-Quality time with my daughter (creative, cooking, running online parties for kids)

-5 Rhythms dancing on a Friday night - letting go, do what I love, express through movement

-Not doing any over time at work, having a proper lunch break!!

-PA for 2 hours a month to support with my Dyslexic challenges (takes off the stress)

-Coaching – reconnecting to my life Vision. Getting back to my ways2wellbeing work. Do what I love.

-Building on healthy routines and structure including planning weekly shopping (so much more productive, less stressful, going without my daughter, better meal planning).

-Doing what I love, dancing, singing, having fun weekly parties in my kitchen on zoom, time with family and friends.

-Time on my own. Dedicating a self-care day per week.

-Cleaner (never underestimate the power of having someone help you out at home. It can save a marriage!!!) this only started again towards the end of lockdown.

Does this seem too much? Not when you compare it to being an inpatient in a hospital the list is just as long. I won’t write it here but trust me it’s long the people that are involved.

End result of last 6 months – I feel amazing. I love where I am at. I wrote this post to raise awareness and to promote my wellbeing event but cant say anything here not appropriate. You will get there hun it's hard and painful but well worth it in the end.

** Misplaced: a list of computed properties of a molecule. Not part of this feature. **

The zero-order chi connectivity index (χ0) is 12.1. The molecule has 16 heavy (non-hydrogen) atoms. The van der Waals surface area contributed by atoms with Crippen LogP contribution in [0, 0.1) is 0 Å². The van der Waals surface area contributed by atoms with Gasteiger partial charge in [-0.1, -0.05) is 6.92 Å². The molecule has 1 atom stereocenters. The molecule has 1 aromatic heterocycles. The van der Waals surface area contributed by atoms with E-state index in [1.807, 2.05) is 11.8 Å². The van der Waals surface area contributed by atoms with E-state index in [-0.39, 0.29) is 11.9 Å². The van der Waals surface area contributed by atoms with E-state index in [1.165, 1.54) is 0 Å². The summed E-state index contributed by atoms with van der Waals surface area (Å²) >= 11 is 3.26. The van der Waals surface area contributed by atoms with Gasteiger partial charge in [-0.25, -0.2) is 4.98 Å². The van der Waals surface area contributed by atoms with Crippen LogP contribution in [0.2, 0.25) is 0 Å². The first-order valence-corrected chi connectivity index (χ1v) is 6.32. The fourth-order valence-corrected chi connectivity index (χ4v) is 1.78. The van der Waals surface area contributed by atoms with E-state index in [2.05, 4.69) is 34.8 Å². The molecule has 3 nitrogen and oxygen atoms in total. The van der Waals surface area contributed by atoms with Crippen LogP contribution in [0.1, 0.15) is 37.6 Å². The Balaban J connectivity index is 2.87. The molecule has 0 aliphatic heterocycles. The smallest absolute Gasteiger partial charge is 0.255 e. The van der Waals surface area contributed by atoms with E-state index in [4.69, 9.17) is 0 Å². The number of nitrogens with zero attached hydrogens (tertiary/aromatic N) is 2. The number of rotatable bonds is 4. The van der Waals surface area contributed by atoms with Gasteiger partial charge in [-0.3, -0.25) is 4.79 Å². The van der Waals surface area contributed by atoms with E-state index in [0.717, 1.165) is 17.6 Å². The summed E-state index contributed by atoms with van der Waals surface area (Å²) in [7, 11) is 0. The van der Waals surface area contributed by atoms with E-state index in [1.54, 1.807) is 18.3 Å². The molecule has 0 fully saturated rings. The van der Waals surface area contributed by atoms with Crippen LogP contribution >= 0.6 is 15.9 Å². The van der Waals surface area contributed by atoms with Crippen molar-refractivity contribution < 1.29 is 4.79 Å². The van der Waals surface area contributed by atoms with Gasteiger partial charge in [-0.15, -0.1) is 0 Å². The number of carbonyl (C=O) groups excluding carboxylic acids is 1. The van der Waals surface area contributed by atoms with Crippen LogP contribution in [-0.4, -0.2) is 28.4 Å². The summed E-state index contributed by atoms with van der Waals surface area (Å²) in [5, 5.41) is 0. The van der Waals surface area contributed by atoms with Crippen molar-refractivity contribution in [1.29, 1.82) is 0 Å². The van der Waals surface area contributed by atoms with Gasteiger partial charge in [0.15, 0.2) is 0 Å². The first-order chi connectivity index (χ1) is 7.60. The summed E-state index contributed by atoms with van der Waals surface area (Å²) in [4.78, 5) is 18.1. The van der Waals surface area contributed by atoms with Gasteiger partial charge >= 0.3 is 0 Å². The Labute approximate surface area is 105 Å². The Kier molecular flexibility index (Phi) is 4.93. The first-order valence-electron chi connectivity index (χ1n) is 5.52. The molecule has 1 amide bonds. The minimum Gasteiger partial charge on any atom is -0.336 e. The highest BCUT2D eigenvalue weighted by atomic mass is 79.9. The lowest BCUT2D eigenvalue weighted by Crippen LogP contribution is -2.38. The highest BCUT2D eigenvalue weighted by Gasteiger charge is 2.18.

Love Esther xx

Please note it's near to impossible to do all this on Olazapine be kind may b try one thing a week that's gentle. I love sound healing you dont have to do anything but lye down and listen to music love it. Please note Im Still on meds lithium but I'm ok with that for now.

Pikorua
PikoruaVolunteer in reply to EstherLinton40

All in stepping stones and in your own time. Look after yourself. x

Pikorua
PikoruaVolunteer in reply to EstherLinton40

Hello dearest EstherLinton...that sounds very inspirational! I will write to you in the chat room, soon. Got to get my son ready. Happy day.

Hi vlk86,

How is it going today? I am sorry to hear that the side effects are so difficult.

Esther's post is full of hopeful great advice. Its important to remember this is a passing phase. You have internalised quite well this is down to the medication, and as soon as the dose starts reducing you will feel more like yourself.

Many mums on this forum have experienced the same as you and we have made a full recovery. Still it doesn't take the sting out when you are in the midst of it, and I am sorry for that.

Comparing it to a physical illness like Esther says also helped me to accept my condition. Our brain is after all another organ in our body which depends on a careful balance of chemicals to work well. Same as someone with diabetes needs to compensate for an inbalance on their pancreas by taking insulin. Thankfully, postpartum psychosis is temporary and you will only need to take olanzapine for small period of time when you put it on the perspective of the many years you will enjoy being a mother to your gorgeous baby.